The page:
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Meeting the Challenge of Rehabilitating an Old Bio-ethanol Plant and Retrofitting MTBE to ETBE Production 08.11.2018

Markets will continue facing growing environmental concerns in the upcoming years which will reinforce the importance of biofuels in the energy mix. In this context, converting MTBE to ETBE production was a strategic move to undertake for our client. As the client was located in a net ethanol importer country, securing ethanol supply also turned out to be a high priority.

Our client expressed both the need to evaluate (a) the rehabilitation of an old ethanol plant using wheat to meet refineries’ ethanol requirements for ETBE production but also (b) the technico-economical implications for retrofitting MTBE to ETBE.

 

Rehabilitating an existing Ethanol Plant

The ethanol plant had been shut down for the past 6 years. The operator needed to assess the present conditions of the equipment and the potential investments to make in order to restart it.
The plant consisted in 8 sections: grain handling & storage, milling, gluten separation, drying and packing, starch purification, drying and packing, ethanol production and CO2 liquefaction.

The ethanol produced will be transported to two refineries where it will be used to produce ETBE reacting with refinery C4 Olefins, before being integrated in the gasoline pool.
With the scope of actions defined, Axens proceeded to conduct a site survey and a preliminary assessment of the integrity of the existing facilities. The results highlighted a two-sided issue. Not only was there a need to rehabilitate the existing equipment but also correct a defective initial design to a large extent. The latter inherently implied to either install additional equipment or replace some sections/units.

Three configuration options, corresponding to the rehabilitation of different sections of the plant and leading to different capacities, types of by-products and feedstock quality requirements, were developed and compared:

Configuration 1 Configuration 2 Configuration 3
Objective Production of Ethanol and DDGs* as a by-product Production of Ethanol and Gluten + DDGs as by-products production of Ethanol and Gluten + A Starch + DDGs as by-products
Parameters Minimum investment

Lowest added value by-products (DDGs)

Ethanol production capacity to cover refineries’ needs (1 out of 2 milling trains rehabilitated)

Low quality wheat required (Class IV)

Medium investment

High added value by-product: gluten

Ethanol production capacity to cover refineries’ needs (1 out of 2 milling trains rehabilitated)

Low quality wheat required (Class IV)

Highest investment

High added value by-products: gluten and A starch

Excess of ethanol production (2 out of 2 milling trains rehabilitated) sold on the agro-market.

Requires higher quality wheat (Class III)

*DDGS stands for Dried Distillers Grains with Solubles.

Axens’ technical development included the sizing of new/modified equipment to reach a Class IV cost estimate including process, utilities and off-sites of the plant.
From an execution strategy perspective, the client chose to develop the project on a staged investment basis, starting off with configuration 1.

 

Converting existing MTBE units into ETBE

Axens’ scope included the technico-economical feasibility study for the retrofit of two existing MTBE units. Such modernization involves many challenges, which led Axens to check the impacts of the switch on the gasoline pools of the refinery to ensure its integrity.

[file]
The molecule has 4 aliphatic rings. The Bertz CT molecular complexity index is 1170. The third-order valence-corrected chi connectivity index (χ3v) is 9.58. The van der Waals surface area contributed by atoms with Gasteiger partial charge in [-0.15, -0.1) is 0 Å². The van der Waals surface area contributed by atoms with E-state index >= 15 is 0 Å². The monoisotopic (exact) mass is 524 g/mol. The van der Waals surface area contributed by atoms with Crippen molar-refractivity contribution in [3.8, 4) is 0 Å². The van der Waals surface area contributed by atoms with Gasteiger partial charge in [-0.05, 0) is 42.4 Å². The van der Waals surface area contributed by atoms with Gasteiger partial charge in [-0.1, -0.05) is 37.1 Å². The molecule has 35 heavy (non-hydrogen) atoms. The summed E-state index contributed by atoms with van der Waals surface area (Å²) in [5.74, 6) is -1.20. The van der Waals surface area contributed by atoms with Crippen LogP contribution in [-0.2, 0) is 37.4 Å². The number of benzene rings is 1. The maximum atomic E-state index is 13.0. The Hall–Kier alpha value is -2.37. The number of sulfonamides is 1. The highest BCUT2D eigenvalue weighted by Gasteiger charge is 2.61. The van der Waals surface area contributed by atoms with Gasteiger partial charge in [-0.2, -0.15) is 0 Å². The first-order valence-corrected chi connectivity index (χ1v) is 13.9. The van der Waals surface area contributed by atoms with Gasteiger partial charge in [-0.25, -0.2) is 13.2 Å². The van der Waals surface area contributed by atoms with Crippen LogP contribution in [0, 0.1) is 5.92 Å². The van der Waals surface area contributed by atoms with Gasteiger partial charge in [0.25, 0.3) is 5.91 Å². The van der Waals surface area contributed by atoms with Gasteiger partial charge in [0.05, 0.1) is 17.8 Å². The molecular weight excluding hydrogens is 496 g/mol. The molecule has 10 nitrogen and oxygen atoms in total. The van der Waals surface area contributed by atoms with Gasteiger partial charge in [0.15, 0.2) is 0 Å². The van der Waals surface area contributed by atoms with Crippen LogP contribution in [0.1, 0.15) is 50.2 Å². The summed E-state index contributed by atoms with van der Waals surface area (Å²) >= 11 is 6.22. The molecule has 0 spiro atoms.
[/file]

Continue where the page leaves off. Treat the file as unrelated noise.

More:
The results showed that this type of retrofit stands for one of the least cost intensive. Indeed it was found that a higher alcohol volumetric feed rate combined with a higher distillation temperature of ETBE had a positive impact on the gasoline pool properties and the refineries’ operating margins.

  • Higher flexibility for pool optimization in ETBE mode
  • Higher octane improvement capacity in ETBE mode
  • Larger high octane gasoline production in ETBE mode à increase of refinery benefits

 

Conducting a market survey and a financial analysis to present an execution plan

The analysis of the ethanol and the by-products markets was a key factor to compare the different options. The market & commercial risks evaluation provided a clear picture of the market opportunities for the different by-products and projections of prices that would be used as a basis for financial analysis.

Cost estimation and financial and sensitivity analysis were developed on the basis of the technical study and the market survey. Eventually the different technical solutions that Axens presented ranged from 9% to nearly 19% of the Internal Rate of Return. They allowed the client to see which configuration was the most profitable, although every one of them showed a positive Net Present Value despite pushing the sensitivity analysis up to 20% on the decisive parameters.

Axens accompanied the client every step of the way, including the project execution plan – from conceptual to start-up phase. Such approach provided the client with a clear idea of the work to achieve, the technical feasibility and the best options to go with considering the financial indicators.

 

Key takeaways

  • In association with specialized partners Axens demonstrated capabilities in providing assessment on projects in the field of Bio-ethanol.
  • Converting from MTBE to ETBE ranked among the least cost intensive retrofitting types
  • Conducting a technical, economic and market analysis provided the client with a clear view for decision-making
  • Conducting a site survey in the presence of experienced and skilled personnel stood for a key factor that ensured the success and robustness of the results
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